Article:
Don't worry, DeVier, your No. 8 is available, too. So is your No. 1, Boom. Sorry, Mike and Solomon. They don't usually sell the jerseys of linemen -- unless they're trying to unload authentic gear for hundreds of dollars per item.

Each of you provides more value to your school than you receive from your scholarship. You all contributed to three Big Ten titles. You all contributed to three teams that made BCS bowls. In two of those years, your team was a BCS at-large selection, which brought in millions more for the Big Ten. Did you get a bonus in your scholarship check the next semester for your contributions to the financial health of your athletic department and to the athletic departments of 10 other Big Ten schools? Didn't think so.

So now you have a chance to make real money in exchange for your unique skill sets. Take it. Stop feeding a system designed to exploit you.

A lot of players in your situation might hesitate to turn pro this season because of the impending NFL labor strife. There may be a lockout. Training camp might get wiped out. A rookie wage scale may be set into place that severely reduces initial payouts to players drafted high. This might be the one year when staying in school could offer some benefit. Not in your cases. For the five of you, the NCAA has made your decision easy. If you come back five games into next season, you'll be rusty. Your draft stock probably will suffer. Why not shine in the Sugar Bowl and strike while the iron is hot? Besides, if there is going to be a rookie wage scale, the real money will be in your second NFL contract. Why not get one more year in your prime to get paid?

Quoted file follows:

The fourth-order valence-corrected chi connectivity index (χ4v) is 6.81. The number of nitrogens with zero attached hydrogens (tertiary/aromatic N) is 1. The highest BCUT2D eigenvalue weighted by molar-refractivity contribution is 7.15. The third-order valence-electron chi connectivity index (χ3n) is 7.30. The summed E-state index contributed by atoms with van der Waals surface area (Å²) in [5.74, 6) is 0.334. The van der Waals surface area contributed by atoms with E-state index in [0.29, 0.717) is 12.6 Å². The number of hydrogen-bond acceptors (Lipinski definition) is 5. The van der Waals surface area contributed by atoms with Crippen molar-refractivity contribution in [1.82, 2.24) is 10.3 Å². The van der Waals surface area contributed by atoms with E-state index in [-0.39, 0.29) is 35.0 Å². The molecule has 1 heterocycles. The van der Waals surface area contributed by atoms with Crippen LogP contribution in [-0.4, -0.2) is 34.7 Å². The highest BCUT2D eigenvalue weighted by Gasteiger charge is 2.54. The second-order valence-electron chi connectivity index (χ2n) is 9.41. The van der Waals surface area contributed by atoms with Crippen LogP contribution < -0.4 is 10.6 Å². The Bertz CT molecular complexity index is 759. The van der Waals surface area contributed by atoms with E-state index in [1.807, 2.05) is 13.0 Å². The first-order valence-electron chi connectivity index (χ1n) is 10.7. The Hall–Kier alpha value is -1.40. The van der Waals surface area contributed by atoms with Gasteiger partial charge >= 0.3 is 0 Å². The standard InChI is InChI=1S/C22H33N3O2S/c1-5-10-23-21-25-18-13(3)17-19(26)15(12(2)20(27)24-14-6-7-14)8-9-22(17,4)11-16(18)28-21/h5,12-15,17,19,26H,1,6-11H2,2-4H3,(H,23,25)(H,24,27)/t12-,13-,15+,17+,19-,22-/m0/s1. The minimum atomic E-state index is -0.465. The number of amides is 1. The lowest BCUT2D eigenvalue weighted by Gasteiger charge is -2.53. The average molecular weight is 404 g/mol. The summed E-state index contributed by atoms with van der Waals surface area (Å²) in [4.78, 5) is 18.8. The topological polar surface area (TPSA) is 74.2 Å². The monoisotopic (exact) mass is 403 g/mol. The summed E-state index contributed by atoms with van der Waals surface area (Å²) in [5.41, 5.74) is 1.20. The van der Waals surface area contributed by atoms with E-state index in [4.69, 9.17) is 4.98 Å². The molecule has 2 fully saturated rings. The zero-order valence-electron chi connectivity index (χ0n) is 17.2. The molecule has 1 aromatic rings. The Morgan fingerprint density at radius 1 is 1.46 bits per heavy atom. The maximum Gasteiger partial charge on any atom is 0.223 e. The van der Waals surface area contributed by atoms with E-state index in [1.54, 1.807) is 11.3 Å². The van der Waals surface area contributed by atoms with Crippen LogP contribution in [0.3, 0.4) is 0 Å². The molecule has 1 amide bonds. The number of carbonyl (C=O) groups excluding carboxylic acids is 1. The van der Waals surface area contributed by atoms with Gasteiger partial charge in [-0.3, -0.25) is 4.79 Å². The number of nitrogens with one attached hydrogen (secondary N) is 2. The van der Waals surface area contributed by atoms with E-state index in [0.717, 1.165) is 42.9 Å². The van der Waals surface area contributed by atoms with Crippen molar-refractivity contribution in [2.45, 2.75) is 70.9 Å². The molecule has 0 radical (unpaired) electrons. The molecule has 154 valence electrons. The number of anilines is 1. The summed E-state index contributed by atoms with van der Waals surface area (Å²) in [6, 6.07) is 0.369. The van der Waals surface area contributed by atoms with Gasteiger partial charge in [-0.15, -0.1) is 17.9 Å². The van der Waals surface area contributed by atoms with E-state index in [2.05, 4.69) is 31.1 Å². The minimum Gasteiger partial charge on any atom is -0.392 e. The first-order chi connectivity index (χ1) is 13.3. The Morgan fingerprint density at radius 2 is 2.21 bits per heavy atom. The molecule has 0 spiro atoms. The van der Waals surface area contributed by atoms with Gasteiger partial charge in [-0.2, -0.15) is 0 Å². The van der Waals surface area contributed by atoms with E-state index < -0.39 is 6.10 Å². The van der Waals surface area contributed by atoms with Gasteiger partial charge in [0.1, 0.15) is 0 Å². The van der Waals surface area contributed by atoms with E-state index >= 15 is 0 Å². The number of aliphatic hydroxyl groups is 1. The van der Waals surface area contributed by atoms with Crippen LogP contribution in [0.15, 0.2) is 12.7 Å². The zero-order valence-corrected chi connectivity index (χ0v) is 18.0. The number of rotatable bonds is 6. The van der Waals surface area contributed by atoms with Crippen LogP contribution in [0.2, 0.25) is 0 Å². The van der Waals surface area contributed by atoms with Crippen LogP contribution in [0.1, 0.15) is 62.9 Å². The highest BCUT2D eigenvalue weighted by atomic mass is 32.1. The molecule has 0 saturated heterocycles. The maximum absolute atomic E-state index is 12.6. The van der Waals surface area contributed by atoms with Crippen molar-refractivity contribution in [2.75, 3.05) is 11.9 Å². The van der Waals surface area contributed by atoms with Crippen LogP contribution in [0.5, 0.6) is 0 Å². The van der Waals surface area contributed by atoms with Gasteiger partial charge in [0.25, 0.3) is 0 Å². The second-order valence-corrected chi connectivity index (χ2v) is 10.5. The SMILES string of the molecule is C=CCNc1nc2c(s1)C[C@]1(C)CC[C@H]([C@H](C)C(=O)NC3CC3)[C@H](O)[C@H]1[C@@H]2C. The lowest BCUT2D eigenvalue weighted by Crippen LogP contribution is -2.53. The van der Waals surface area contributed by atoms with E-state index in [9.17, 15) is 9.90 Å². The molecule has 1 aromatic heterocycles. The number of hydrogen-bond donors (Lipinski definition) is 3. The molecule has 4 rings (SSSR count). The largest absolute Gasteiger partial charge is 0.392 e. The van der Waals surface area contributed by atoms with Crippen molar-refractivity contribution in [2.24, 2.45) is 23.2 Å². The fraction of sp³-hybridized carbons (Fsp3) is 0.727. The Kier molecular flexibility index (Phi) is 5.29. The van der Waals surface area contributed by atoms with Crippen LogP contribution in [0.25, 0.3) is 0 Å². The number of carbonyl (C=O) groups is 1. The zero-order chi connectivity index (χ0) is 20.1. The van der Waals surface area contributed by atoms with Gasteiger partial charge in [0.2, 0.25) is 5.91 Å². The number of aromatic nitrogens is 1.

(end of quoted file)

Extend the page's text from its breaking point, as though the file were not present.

You might not all make it. You might wash out after a few years. That's why you should take some of the money you earn and finish your degree in the offseason. No matter how athletic you are -- and the five of you have varying degrees of pro potential -- NFL millions are never guaranteed. But leave and you'll get something. Come back to Ohio State after a five-game absence and wreck a knee, and you'll get nothing but a bunch of grief for destroying the Buckeyes' 2011 season.

Sure, a lot of naïve fans will get angry if you leave early. Not all of them, mind you. Just the ones who think you should take your scholarship and shut up. Those people fail to understand that you are asked to work a full-time job as a full-time student. The difference is the guy who works 40 hours a week as a waiter at Chili's can afford tuition, room and board and still take his girlfriend to a movie on the weekend. And he doesn't make millions for Chili's. You do make millions for the athletic department at The Ohio State University. Let those fans get mad. You don't need friends like them.

Did you screw up by selling all that stuff? Absolutely. You knew better -- in spite of what Ohio State athletic director Gene Smith says about the education program that just so happened to go into effect after your fire sale.

But was it wrong to sell something for which you bled? According to the NCAA, yes. According to common sense, absolutely not.

So turn pro now. You owe Ohio State nothing. If anything, Ohio State owes you.